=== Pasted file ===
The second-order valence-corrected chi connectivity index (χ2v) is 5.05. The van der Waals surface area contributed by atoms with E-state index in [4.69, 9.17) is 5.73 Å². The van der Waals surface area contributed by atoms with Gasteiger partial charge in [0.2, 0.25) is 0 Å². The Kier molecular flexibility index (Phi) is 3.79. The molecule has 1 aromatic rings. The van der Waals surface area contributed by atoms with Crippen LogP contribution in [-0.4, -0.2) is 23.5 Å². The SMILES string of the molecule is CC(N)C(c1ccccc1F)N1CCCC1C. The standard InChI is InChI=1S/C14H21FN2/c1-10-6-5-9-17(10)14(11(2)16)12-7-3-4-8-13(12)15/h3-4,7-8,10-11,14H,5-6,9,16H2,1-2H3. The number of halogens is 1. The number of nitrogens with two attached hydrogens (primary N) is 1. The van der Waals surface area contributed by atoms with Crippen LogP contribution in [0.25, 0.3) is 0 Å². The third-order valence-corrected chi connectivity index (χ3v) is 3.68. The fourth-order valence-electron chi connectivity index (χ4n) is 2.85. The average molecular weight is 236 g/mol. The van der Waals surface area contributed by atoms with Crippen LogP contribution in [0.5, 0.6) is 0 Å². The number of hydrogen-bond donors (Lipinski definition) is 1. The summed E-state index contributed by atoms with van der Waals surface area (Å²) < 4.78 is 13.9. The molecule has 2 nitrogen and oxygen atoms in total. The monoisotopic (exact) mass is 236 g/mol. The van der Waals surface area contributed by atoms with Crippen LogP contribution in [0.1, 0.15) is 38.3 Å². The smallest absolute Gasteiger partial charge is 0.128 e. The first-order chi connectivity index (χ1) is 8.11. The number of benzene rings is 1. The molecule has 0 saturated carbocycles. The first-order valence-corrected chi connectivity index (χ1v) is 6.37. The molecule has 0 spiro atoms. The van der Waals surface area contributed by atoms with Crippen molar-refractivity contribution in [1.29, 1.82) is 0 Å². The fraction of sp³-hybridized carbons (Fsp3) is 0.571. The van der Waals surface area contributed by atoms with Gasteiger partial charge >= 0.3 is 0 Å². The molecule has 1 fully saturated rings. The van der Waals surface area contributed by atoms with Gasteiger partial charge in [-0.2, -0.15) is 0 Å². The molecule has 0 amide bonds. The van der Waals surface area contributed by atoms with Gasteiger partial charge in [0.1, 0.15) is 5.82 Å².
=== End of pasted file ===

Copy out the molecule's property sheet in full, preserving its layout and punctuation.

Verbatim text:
The second-order valence-corrected chi connectivity index (χ2v) is 5.05. The van der Waals surface area contributed by atoms with E-state index in [4.69, 9.17) is 5.73 Å². The van der Waals surface area contributed by atoms with Gasteiger partial charge in [0.2, 0.25) is 0 Å². The Kier molecular flexibility index (Phi) is 3.79. The molecule has 1 aromatic rings. The van der Waals surface area contributed by atoms with Crippen LogP contribution in [-0.4, -0.2) is 23.5 Å². The SMILES string of the molecule is CC(N)C(c1ccccc1F)N1CCCC1C. The standard InChI is InChI=1S/C14H21FN2/c1-10-6-5-9-17(10)14(11(2)16)12-7-3-4-8-13(12)15/h3-4,7-8,10-11,14H,5-6,9,16H2,1-2H3. The number of halogens is 1. The number of nitrogens with two attached hydrogens (primary N) is 1. The van der Waals surface area contributed by atoms with Crippen LogP contribution in [0.25, 0.3) is 0 Å². The third-order valence-corrected chi connectivity index (χ3v) is 3.68. The fourth-order valence-electron chi connectivity index (χ4n) is 2.85. The average molecular weight is 236 g/mol. The van der Waals surface area contributed by atoms with Crippen LogP contribution in [0.5, 0.6) is 0 Å². The number of hydrogen-bond donors (Lipinski definition) is 1. The summed E-state index contributed by atoms with van der Waals surface area (Å²) < 4.78 is 13.9. The molecule has 2 nitrogen and oxygen atoms in total. The monoisotopic (exact) mass is 236 g/mol. The van der Waals surface area contributed by atoms with Crippen LogP contribution in [0.1, 0.15) is 38.3 Å². The smallest absolute Gasteiger partial charge is 0.128 e. The first-order chi connectivity index (χ1) is 8.11. The number of benzene rings is 1. The molecule has 0 saturated carbocycles. The first-order valence-corrected chi connectivity index (χ1v) is 6.37. The molecule has 0 spiro atoms. The van der Waals surface area contributed by atoms with Crippen molar-refractivity contribution in [1.29, 1.82) is 0 Å². The fraction of sp³-hybridized carbons (Fsp3) is 0.571. The van der Waals surface area contributed by atoms with Gasteiger partial charge >= 0.3 is 0 Å². The molecule has 1 fully saturated rings. The van der Waals surface area contributed by atoms with Gasteiger partial charge in [-0.2, -0.15) is 0 Å². The molecule has 0 amide bonds. The van der Waals surface area contributed by atoms with Gasteiger partial charge in [0.1, 0.15) is 5.82 Å².